Dichotomy of conscience on political ideas and novels

b.

Compatibility between idea and novel

c.

Unseen felt ideas of today in the novel

d.

Endless idea and novels

Passage

I did that thing recently where you have to sign a big card - which is a horror unto itself, especially as the keeper of the Big Card was leaning over me at the time. Suddenly I was on the spot, a rabbit in the headlights, torn between doing a fun message or some sort of in-joke or a drawing. Instead overwhelmed by the myriad options available to me, I decide to just Write: “Good luck, best, Joel”.

It was then that I realized, to my horror, that I had forgotten how to write. My entire existence is “tap letters into computer”. My shopping lists are hidden in the notes function of my phone. If I need to remember something I send an e-mail to myself. A pen is something I chew when I’m struggling to think. Paper is something I pile beneath my laptop to make it a more comfortable height for me to type on.

A poll of 1, 000 teens by the stationers, Bic found that one in 10 don’t own a pen, a third have never written a letter, and half of 13 to 19 years - old have never been forced to sit down and write a thank you letter. More than 80 % have never written a love letter, 56 % don’t have letter paper at home. And a quarter have never known the unique torture of writing a birthday card. The most a teen ever has to use a pen is on an exam paper.

Bic, have you heard of mobile phone? Have you heard of e-mail, Facebook and snap chatting? This is the future. Pens are dead. Paper is dead. Handwriting is a relic.

“Handwriting is one of the most creative outlets we have and should be given the same importance as other art forms such as sketching, painting or photography. ”

Question number: 13 (1 of 4 Based on Passage) Show Passage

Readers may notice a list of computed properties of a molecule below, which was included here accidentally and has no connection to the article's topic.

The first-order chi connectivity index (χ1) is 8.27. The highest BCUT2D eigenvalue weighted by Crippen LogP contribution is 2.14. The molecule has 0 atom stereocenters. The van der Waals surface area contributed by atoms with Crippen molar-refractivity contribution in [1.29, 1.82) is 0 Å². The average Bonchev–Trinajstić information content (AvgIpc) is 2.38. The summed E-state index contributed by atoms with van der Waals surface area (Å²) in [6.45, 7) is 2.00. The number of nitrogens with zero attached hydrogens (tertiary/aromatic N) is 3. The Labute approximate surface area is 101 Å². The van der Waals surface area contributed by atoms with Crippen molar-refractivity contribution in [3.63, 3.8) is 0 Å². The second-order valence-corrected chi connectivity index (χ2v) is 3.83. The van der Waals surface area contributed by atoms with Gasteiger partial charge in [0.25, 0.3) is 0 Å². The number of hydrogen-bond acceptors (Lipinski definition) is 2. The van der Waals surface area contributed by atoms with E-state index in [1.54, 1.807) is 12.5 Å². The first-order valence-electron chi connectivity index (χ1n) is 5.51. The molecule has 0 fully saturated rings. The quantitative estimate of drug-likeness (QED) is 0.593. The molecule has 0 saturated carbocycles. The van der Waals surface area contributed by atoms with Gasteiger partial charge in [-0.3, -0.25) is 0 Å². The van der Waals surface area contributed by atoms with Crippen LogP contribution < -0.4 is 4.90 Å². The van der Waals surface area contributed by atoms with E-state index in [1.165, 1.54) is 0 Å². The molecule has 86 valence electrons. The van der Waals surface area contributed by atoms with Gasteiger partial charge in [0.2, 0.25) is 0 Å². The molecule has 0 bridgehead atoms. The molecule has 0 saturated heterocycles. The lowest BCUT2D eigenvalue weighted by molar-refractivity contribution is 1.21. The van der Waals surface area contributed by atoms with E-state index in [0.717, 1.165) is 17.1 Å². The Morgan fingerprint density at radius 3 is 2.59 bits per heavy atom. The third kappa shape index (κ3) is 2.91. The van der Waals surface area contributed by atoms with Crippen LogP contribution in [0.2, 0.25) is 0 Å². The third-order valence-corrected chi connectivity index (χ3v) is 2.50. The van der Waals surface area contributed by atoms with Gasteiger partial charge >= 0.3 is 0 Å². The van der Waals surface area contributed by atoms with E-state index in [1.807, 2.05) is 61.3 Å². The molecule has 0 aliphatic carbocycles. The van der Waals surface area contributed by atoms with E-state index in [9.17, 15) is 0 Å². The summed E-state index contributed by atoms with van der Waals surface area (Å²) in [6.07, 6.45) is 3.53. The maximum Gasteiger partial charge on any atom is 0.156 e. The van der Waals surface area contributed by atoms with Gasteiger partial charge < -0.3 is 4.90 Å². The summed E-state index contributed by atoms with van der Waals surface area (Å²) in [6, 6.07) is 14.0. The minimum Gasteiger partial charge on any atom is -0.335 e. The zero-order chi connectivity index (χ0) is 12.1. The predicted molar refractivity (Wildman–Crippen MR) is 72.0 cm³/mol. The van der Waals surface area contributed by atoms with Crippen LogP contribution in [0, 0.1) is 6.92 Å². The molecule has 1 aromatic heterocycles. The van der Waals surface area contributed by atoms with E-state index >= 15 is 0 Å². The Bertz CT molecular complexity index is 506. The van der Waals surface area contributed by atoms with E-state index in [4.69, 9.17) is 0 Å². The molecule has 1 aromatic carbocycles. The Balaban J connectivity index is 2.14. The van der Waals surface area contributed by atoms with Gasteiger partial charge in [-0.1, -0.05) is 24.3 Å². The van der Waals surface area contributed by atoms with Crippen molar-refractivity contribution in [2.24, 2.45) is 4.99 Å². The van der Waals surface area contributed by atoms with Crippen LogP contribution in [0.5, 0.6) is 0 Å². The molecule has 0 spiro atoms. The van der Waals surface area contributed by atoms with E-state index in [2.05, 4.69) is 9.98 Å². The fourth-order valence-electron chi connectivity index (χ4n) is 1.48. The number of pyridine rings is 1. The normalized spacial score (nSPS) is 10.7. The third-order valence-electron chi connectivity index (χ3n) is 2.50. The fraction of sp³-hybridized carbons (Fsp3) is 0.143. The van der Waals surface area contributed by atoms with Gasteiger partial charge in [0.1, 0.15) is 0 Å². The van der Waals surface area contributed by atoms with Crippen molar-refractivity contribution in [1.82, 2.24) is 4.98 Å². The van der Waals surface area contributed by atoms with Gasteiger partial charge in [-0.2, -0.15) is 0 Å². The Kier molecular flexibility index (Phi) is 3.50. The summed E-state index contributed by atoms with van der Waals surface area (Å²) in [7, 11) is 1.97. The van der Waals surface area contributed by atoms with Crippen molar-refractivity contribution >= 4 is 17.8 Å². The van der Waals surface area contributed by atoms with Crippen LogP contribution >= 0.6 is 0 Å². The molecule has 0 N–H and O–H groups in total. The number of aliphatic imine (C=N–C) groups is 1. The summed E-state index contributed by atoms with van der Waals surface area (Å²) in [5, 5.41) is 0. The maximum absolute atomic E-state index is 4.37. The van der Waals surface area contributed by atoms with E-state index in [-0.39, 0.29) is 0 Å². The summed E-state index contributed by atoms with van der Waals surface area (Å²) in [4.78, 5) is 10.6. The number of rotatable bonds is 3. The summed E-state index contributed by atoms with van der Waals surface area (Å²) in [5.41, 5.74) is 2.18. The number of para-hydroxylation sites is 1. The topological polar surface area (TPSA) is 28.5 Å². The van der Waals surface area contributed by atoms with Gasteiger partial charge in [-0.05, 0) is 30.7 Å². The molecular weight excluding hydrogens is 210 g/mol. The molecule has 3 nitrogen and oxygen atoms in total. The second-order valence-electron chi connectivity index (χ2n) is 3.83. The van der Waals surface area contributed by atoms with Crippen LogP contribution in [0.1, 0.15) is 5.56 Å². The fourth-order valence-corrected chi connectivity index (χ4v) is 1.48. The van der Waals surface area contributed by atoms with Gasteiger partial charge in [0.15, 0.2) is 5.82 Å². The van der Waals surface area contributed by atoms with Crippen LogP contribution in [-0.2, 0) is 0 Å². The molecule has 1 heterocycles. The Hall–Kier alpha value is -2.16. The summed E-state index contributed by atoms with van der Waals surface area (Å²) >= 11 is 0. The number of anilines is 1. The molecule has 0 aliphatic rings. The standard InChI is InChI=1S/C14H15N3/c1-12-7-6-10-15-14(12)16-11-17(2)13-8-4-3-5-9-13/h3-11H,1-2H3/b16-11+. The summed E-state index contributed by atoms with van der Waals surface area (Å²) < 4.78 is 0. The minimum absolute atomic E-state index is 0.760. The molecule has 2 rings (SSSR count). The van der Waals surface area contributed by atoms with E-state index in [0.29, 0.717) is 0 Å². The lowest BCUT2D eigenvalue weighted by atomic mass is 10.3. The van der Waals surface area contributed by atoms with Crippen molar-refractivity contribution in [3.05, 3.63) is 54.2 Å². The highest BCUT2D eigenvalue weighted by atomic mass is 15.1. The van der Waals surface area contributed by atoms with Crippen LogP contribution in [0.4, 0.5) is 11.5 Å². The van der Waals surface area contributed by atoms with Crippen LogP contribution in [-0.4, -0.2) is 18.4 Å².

» Reading Comprehension » Moderately Difficult Passages

MCQ▾

Question

When confronted with signing a big card, the author felt like “a rabbit in the headlight”. What does this phrase mean?

Choices

Choice (4) Response

a.

A state of confusion

b.

A state of pain

c.

A state of pleasure

d.

A state of anxiety

Question number: 14 (2 of 4 Based on Passage) Show Passage

» Reading Comprehension » Moderately Difficult Passages

MCQ▾

Question

How many teens, as per the Bic survey, do not own a pen?

Choices

Choice (4) Response

a.

500

b.

100

c.

560

d.

800

Question number: 15 (3 of 4 Based on Passage) Show Passage

» Reading Comprehension » Moderately Difficult Passages

MCQ▾

Question

The entire existence of the author revolves round

(1) Computer

(2) Mobile phone

(3) Typewriter

Identify the correct answer from the codes given below:

Choices

Choice (4) Response

a.

(2) and (3) only

b.

(1) and (2) only

c.

(2) only

d.

(1), (2) and (3)

Question number: 16 (4 of 4 Based on Passage) Show Passage

» Reading Comprehension » Moderately Difficult Passages

MCQ▾

Question

According to the author, which One is not the most creative outlet of pursuit?

Choices

Choice (4) Response

a.

Sketching

b.

Reading

c.

Handwriting

d.

Photography